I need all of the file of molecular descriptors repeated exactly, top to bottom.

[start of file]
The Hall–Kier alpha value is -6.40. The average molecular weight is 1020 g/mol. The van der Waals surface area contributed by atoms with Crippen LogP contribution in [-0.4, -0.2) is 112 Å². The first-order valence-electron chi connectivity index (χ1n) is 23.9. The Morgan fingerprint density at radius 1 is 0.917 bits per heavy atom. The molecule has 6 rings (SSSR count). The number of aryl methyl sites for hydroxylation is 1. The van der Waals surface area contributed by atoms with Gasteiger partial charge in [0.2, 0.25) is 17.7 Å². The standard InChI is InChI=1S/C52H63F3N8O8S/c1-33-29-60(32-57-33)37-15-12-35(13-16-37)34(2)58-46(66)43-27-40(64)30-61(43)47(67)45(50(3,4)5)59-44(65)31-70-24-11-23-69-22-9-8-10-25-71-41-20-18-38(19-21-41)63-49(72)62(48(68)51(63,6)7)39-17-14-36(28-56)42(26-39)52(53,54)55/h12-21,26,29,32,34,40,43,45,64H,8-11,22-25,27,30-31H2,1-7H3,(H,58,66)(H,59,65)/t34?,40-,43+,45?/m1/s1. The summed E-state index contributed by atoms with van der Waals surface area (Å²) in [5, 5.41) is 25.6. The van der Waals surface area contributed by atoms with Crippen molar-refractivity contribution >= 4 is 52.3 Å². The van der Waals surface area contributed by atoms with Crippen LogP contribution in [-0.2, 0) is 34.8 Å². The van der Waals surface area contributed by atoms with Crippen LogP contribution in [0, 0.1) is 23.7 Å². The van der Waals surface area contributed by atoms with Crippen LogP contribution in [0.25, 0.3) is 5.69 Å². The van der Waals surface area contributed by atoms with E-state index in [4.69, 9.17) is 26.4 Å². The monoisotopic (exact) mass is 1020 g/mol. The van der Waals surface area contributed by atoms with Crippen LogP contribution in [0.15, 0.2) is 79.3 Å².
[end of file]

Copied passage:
The Hall–Kier alpha value is -6.40. The average molecular weight is 1020 g/mol. The van der Waals surface area contributed by atoms with Crippen LogP contribution in [-0.4, -0.2) is 112 Å². The first-order valence-electron chi connectivity index (χ1n) is 23.9. The Morgan fingerprint density at radius 1 is 0.917 bits per heavy atom. The molecule has 6 rings (SSSR count). The number of aryl methyl sites for hydroxylation is 1. The van der Waals surface area contributed by atoms with Gasteiger partial charge in [0.2, 0.25) is 17.7 Å². The standard InChI is InChI=1S/C52H63F3N8O8S/c1-33-29-60(32-57-33)37-15-12-35(13-16-37)34(2)58-46(66)43-27-40(64)30-61(43)47(67)45(50(3,4)5)59-44(65)31-70-24-11-23-69-22-9-8-10-25-71-41-20-18-38(19-21-41)63-49(72)62(48(68)51(63,6)7)39-17-14-36(28-56)42(26-39)52(53,54)55/h12-21,26,29,32,34,40,43,45,64H,8-11,22-25,27,30-31H2,1-7H3,(H,58,66)(H,59,65)/t34?,40-,43+,45?/m1/s1. The summed E-state index contributed by atoms with van der Waals surface area (Å²) in [5, 5.41) is 25.6. The van der Waals surface area contributed by atoms with Crippen molar-refractivity contribution >= 4 is 52.3 Å². The van der Waals surface area contributed by atoms with Crippen LogP contribution in [-0.2, 0) is 34.8 Å². The van der Waals surface area contributed by atoms with Crippen LogP contribution in [0, 0.1) is 23.7 Å². The van der Waals surface area contributed by atoms with Crippen LogP contribution in [0.25, 0.3) is 5.69 Å². The van der Waals surface area contributed by atoms with E-state index in [4.69, 9.17) is 26.4 Å². The monoisotopic (exact) mass is 1020 g/mol. The van der Waals surface area contributed by atoms with Crippen LogP contribution in [0.15, 0.2) is 79.3 Å².